Getting around Bohol is easy during the day time. There are a lot of different rides to choose from. The most versatile option would be the tricycle. They can take you anywhere within city limits like your own personal 3 wheeled taxi. If all you only have little luggage tricycles can even from the airport or pier and take you to your hotel if it’s in the city or can recommend one for you if you don’t have a reservation.
For short distances (within 3 kms) the fare is just 10 Php (20 US cents). But they tend to ask for more when the destination is out of the way of the main roads, JA Clarin and Carlos P Garcia Avenue (called CPG by the locals), because they risk not picking up passengers for their return trip. But except for heavy loads, or ferrying more than two passengers you wouldn’t want to agree to anything beyond 50 pesos (1$). If you’re willing to part with that kind of money then I suggest you just get a cab.
Cabs are not as abundant in Tagbilaran city as other bigger cities but it’s adequate for our needs. There are only two fleets working the 7km space. I guess each fleet only has around 30 cars or less. Even so they are easy to spot near the grocery exits of Island City Mall (ICM), Bohol Quality Mall (BQ) and Plaza Marcella. But when somewhere else you may call for a cab, now that’s convenient. The dispatcher will remind you that you will be charged an additional “pick up charge” for the special service. For a steeper charge they can even take you out of town.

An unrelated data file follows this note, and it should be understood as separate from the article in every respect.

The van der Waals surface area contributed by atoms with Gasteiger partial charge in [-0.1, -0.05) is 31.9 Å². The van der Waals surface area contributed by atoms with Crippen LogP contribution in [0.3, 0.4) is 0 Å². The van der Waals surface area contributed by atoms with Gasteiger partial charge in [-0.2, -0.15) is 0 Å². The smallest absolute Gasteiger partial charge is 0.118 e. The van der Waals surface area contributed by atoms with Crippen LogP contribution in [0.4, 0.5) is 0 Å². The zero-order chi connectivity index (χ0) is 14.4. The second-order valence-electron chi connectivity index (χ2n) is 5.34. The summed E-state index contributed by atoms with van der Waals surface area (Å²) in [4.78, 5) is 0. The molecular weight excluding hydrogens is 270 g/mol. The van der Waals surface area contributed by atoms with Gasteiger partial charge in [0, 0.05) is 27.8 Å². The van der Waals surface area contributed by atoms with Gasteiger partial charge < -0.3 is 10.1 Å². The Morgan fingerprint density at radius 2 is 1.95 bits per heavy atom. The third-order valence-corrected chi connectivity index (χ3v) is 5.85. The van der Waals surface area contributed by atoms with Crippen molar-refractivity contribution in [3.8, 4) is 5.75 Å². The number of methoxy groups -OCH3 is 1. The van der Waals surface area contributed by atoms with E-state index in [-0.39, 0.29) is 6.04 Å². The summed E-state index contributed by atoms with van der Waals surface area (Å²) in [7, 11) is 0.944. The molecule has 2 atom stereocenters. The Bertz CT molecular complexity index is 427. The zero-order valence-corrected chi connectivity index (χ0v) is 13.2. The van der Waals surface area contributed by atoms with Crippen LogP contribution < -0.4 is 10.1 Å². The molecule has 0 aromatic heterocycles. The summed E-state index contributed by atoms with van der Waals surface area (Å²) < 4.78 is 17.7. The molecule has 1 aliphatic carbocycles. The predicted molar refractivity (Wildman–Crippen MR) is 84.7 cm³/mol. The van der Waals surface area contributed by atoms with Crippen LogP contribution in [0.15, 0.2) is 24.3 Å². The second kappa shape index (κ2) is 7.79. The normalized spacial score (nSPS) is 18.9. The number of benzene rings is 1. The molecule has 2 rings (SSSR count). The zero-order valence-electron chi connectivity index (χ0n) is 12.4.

For the expert Philippine commuter one may try to get around by riding connecting jeepney routes. In Bohol multicabs have replaced the jeepney for most part though there are still some jeeps going long distances, but within the city multicabs are it. Those used to riding Manila jeepneys and the like look for little signs in the windshield which announce the routes. In Tagbilaran City the routes are number coded. If you were to ride from downtown Tagbilaran to the east side of CPG for example you would need to ride the Multicab with 05 on the front.
This is all fine and dandy until you hit 8:30 pm. After that most of the multicabs are in their garages and tricycles are less abundant. By 10 pm, tricycles are rare and multicabs are all gone. You can either call for a cab or ride the king of the night roads, motorcycles for hire known to Bol-anons as habal-habal. In other Visayan speaking provinces, habal-habal rides mean heavily modified motorcycles with extensions in several directions giving it the monicker “Skylab” which looks like a wheeled cousin of the antique space station.
In Bohol habal-habal are simply private, underbone motorcycles, used as as public transportation by guys who want to earn an extra buck or so. A good driver can transport three average sized Filipinos in a tight fit. They’re not regulated so it would be natural for them to pay 20 pesos per person or higher for their fare even though they say, “It’s up to you sir.” They’re your best bet if you intend to stay out for a late movie or a little weekend partying. Basically motorcycles are the way to go in Bohol.
Finally, a word of advice for backpackers, assuming you haven’t booked a place to stay and intend to try your luck with the driver’s recommendations and since your luggage is light enough to walk around with and since you’re roughing it out already, you could try walking from the airport or pier just till you get to the first intersection on the main road. That easily shaves off 100-150 pesos (2-3$) from the agreed on price. You can start the bidding at 50 pesos (1$).